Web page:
My Guantanamo Diary(2012-01-02 18:02:18)
Mahvish Khan's book "My Guantanamo Diary" is a quick and light read. She has penned her experiences meeting the detainees at Guantanamo Bay and how translating for the lawyers representing them gave her ugg boots store an insight very few civilians have had.
Starting out with her initial interest in the plight of these men she takes ugg boots outlet riverhead hit bg us with her as she over comes her own prejudices and wariness in meeting these men ugg boots wiki that were termed "worse of the worst" by Donald Rumsfeld. It is an eye opener for the reader too as we stop to consider that all the men that are there may actually not be guilty.
Men who were once only numbers come to life as human beings with personalities and families who are still waiting for them. We get to meet them as Khan begins providing supervised legal counsel and travels to Afghanistan to ugg boots for women find exonerating evidence to free them.
We meet Dr Mousovi the pediatrician who luckily has been
reunited with his family.
Taj Muhammed the goat herd with a playboy fetish.
Haji Nusrat the paraplegic who despite all would still like to visit the US.
The poet brothers Abdul Rahim Muslim Dost and Badr Zaman who though released are still not free in their own home.
The Sudanese al Jazeera reporter Sami AlHaj and his hunger strike that he started on January 2007.
Mohammed Zahir who pockets a hair as if it were a life link to the outside world. Through his bone chilling diary entries we get to stand in Benyam discount ugg boots Mohammed al Habashi's shoes. We get to see a side of Abdul Salam Zaeef the Taliban ambassador that we could not have imagined as he gives an interview and ugg boots clearance shares the picture of his daughters that he kept in his cell. The brave front put up by the 23 year old Salah al Aslami and the pain his parents still suffer because of the mysterious circumstances surrounding his death.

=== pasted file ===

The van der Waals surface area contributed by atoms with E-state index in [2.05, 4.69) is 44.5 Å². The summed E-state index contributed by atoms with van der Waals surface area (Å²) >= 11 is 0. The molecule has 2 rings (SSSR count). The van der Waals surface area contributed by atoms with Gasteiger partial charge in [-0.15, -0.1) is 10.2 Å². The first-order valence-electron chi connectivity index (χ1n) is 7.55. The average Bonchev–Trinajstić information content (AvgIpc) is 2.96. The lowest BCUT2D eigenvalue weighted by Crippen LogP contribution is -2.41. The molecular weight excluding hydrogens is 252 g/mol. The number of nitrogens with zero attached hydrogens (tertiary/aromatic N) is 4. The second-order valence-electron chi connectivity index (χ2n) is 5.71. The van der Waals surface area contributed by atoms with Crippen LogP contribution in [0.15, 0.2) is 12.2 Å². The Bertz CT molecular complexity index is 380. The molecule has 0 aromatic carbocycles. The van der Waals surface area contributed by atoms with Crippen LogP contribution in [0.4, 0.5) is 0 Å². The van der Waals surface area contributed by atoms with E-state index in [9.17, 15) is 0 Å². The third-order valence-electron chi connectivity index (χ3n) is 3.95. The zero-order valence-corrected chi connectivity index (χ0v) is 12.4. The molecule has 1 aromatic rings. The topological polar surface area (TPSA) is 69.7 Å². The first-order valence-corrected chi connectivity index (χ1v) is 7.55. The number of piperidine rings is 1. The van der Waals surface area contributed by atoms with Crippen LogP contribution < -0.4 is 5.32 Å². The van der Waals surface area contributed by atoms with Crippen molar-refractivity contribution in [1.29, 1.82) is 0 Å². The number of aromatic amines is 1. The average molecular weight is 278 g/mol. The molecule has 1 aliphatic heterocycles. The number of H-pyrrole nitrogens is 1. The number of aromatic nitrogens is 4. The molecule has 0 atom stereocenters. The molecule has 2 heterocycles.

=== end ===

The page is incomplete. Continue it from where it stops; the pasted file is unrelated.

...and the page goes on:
We come to respect Peter Ryan and the other habeas lawyers who dedicate their time and efforts for men that could have been as easily guilty as not. Their faith in the sanctity of the American constitution and their fight to preserve it is truly commendable.
One can only imagine what the Afghan men thought of Khan as they tried to make sense of how to treat her. They may have been scarred by their experiences with other interpreters yet they take a leap of faith to trust her. Khan also tries to accommodate their questions and curiosity about herself as best as she can.
It is a touching book that forces us to deal with a sticky situation that most of us are aware of yet refuse to acknowledge. Khan makes us see a side to these men that we conveniently forget when we just think of them as worst of the worst and automatically assume that just because they are at Guantanamo they are guilty. This book is definitely worth reading and keeping on your shelf.
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